Palmer J. Parker is no stranger to the Student From Hell.
Years of standing in front of classrooms has yielded an indelible definition of such a student in Parker's mind: Sits in back row, folds arms, pulls cap down over eyes, rarely speaks.Many teachers, Parker opines, would hesitate to reach out, afraid of being rejected as an educator. And the student, likely paralyzed by fear of failure, won't reach out to a hand that is not offered.
"Connecting with the young is a daily opportunity for our profession," he said. "Teachers get isolated and cynical because there is no community support with other teachers."
Parker, author of "The Courage To Teach," told current and prospective educators at Utah Valley State College on Tuesday that a major problem in schools is that teachers have become "disconnected" from students and subject matter.
Parker, a so-called "master teacher" from Madison, Wis., was the keynote speaker at a daylong workshop for UVSC professors and education majors.
Teachers need to be more "deeply engaged" with those who enter their classrooms and what they explain on chalkboards. If an educator's motions are rote, students notice, he said.
"Pedagogical debates over whether to create teacher-centered or student-centered classrooms are moot," he said. "The focus should be the subject."
Personal talents also should be applied in classrooms. Teachers should not adopt current instructional fads if individual styles buck the theory, he said.
"Students can pinpoint bad teachers because they are all the same," he said. "With bad teachers, there's some type of disconnect with the person teaching and the subject of which they are speaking."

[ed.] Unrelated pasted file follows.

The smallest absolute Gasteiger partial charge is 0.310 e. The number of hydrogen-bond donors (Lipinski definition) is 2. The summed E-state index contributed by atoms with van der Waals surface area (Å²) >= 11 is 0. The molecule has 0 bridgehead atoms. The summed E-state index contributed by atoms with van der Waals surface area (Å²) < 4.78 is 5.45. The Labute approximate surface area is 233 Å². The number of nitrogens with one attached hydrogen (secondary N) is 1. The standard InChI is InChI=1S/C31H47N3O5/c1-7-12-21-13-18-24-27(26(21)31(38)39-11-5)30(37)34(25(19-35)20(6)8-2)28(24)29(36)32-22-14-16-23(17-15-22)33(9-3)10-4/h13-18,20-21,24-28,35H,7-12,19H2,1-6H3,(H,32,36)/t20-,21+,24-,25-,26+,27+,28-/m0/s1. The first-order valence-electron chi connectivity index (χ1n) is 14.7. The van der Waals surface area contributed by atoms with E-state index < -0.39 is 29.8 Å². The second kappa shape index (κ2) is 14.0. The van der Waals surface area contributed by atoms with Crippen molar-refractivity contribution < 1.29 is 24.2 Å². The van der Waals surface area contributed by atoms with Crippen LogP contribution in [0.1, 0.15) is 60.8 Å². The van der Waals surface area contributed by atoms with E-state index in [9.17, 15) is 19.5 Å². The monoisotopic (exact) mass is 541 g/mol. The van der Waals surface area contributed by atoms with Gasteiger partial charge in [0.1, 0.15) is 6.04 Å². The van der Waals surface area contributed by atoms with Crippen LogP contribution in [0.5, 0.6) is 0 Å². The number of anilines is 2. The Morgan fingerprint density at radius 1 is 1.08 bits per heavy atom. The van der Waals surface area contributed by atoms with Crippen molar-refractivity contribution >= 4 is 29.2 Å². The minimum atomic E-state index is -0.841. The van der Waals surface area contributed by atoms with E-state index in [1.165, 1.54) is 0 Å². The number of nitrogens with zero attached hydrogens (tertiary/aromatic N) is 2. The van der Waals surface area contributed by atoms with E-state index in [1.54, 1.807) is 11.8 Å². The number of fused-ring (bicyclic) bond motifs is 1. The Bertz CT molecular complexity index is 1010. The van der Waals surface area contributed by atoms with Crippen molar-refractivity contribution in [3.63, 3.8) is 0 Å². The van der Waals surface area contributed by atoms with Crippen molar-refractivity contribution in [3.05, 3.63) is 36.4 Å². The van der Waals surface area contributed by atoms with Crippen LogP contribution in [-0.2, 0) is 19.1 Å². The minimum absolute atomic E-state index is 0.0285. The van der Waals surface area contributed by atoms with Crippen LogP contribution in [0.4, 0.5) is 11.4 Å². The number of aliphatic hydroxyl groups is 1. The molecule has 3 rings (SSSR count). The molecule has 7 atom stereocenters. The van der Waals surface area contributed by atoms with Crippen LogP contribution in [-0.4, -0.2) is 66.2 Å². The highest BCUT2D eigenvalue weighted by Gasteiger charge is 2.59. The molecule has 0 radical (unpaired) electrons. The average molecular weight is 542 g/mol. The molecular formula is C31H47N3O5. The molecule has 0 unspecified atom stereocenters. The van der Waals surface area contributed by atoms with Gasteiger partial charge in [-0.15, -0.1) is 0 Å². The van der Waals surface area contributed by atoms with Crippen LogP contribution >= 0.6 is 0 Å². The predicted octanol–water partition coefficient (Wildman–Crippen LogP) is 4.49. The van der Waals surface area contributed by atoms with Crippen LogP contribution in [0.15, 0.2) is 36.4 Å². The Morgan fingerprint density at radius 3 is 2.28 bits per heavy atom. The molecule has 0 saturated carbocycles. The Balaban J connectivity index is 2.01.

Asked what types of teachers made lasting impressions, he said students typically answer: "I liked this teacher because this teacher was real. This teacher had passion."
Lucille Stoddard, vice president for academic affairs at UVSC, said the school's council of deans were asked to read Palmer's book this summer. Insights learned from the text, and how to help faculty realize new teaching skills, were discussed at a retreat.
"His words help us focus on what we are about - a teaching institution," she said. "Teaching is our business and we should do it the best we can."
Stoddard also hopes students are taking notes. Nearly all of last year's recipients of the first four-year teaching degrees at UVSC have been offered contracts, she said.
In 1996, administrators convinced the Utah State Board of Regents there was a need for an education degree at the Orem school. Students at UVSC had been taking education courses for five years through Weber State University.
Regents, worried the market was saturated with education majors, capped the program at 30 students and determined to monitor the program for three years.
Palmer said discussions with peers - and students - about good teaching is vital. Watching other teachers moderate debates over Shakespeare's sonnets also helps.
"There is only one honest way to evaluate the many varieties of good teaching and the subtlety required: It is called being there," said Palmer.